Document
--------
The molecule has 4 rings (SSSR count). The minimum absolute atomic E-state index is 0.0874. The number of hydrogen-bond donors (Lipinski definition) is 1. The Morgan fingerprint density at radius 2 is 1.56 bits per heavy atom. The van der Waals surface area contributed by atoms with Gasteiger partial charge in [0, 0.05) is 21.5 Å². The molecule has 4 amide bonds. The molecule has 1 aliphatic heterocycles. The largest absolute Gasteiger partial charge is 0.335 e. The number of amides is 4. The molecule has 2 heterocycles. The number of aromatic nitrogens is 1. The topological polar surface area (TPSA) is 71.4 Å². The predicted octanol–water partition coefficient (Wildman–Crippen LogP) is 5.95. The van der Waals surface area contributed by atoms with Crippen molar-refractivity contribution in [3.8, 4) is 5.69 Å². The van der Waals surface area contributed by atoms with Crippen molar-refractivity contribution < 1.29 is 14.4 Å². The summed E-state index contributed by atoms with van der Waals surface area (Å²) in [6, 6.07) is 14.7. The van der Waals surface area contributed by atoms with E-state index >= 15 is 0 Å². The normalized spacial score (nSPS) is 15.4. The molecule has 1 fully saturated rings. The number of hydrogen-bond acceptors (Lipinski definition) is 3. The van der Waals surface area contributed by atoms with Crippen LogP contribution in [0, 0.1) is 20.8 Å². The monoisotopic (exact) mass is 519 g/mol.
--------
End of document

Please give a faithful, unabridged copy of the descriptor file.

The molecule has 4 rings (SSSR count). The minimum absolute atomic E-state index is 0.0874. The number of hydrogen-bond donors (Lipinski definition) is 1. The Morgan fingerprint density at radius 2 is 1.56 bits per heavy atom. The van der Waals surface area contributed by atoms with Gasteiger partial charge in [0, 0.05) is 21.5 Å². The molecule has 4 amide bonds. The molecule has 1 aliphatic heterocycles. The largest absolute Gasteiger partial charge is 0.335 e. The number of amides is 4. The molecule has 2 heterocycles. The number of aromatic nitrogens is 1. The topological polar surface area (TPSA) is 71.4 Å². The predicted octanol–water partition coefficient (Wildman–Crippen LogP) is 5.95. The van der Waals surface area contributed by atoms with Crippen molar-refractivity contribution in [3.8, 4) is 5.69 Å². The van der Waals surface area contributed by atoms with Crippen molar-refractivity contribution < 1.29 is 14.4 Å². The summed E-state index contributed by atoms with van der Waals surface area (Å²) in [6, 6.07) is 14.7. The van der Waals surface area contributed by atoms with E-state index >= 15 is 0 Å². The normalized spacial score (nSPS) is 15.4. The molecule has 1 fully saturated rings. The number of hydrogen-bond acceptors (Lipinski definition) is 3. The van der Waals surface area contributed by atoms with Crippen LogP contribution in [0, 0.1) is 20.8 Å². The monoisotopic (exact) mass is 519 g/mol.